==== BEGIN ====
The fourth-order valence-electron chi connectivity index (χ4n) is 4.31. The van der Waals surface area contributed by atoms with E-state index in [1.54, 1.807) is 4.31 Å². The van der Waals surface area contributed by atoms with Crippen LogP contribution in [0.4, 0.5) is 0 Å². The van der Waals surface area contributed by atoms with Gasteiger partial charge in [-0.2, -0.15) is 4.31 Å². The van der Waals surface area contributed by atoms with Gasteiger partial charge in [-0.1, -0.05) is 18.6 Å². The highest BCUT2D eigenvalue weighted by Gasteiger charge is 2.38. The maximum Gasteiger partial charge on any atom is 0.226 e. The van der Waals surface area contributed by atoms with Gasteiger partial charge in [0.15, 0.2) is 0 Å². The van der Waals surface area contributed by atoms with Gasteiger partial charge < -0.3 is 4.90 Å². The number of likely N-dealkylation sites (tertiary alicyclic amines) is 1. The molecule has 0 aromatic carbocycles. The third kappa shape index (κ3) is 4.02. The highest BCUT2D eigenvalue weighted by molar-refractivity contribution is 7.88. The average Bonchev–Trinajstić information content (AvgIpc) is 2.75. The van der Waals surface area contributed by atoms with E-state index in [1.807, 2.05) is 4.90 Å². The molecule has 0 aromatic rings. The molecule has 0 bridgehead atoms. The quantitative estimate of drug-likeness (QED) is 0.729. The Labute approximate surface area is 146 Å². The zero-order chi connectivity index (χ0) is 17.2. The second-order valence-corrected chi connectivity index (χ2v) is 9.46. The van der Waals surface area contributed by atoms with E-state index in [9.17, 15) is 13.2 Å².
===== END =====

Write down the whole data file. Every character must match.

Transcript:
The fourth-order valence-electron chi connectivity index (χ4n) is 4.31. The van der Waals surface area contributed by atoms with E-state index in [1.54, 1.807) is 4.31 Å². The van der Waals surface area contributed by atoms with Crippen LogP contribution in [0.4, 0.5) is 0 Å². The van der Waals surface area contributed by atoms with Gasteiger partial charge in [-0.2, -0.15) is 4.31 Å². The van der Waals surface area contributed by atoms with Gasteiger partial charge in [-0.1, -0.05) is 18.6 Å². The highest BCUT2D eigenvalue weighted by Gasteiger charge is 2.38. The maximum Gasteiger partial charge on any atom is 0.226 e. The van der Waals surface area contributed by atoms with Gasteiger partial charge in [0.15, 0.2) is 0 Å². The van der Waals surface area contributed by atoms with Gasteiger partial charge < -0.3 is 4.90 Å². The number of likely N-dealkylation sites (tertiary alicyclic amines) is 1. The molecule has 0 aromatic carbocycles. The third kappa shape index (κ3) is 4.02. The highest BCUT2D eigenvalue weighted by molar-refractivity contribution is 7.88. The average Bonchev–Trinajstić information content (AvgIpc) is 2.75. The van der Waals surface area contributed by atoms with E-state index in [1.807, 2.05) is 4.90 Å². The molecule has 0 aromatic rings. The molecule has 0 bridgehead atoms. The quantitative estimate of drug-likeness (QED) is 0.729. The Labute approximate surface area is 146 Å². The zero-order chi connectivity index (χ0) is 17.2. The second-order valence-corrected chi connectivity index (χ2v) is 9.46. The van der Waals surface area contributed by atoms with E-state index in [9.17, 15) is 13.2 Å².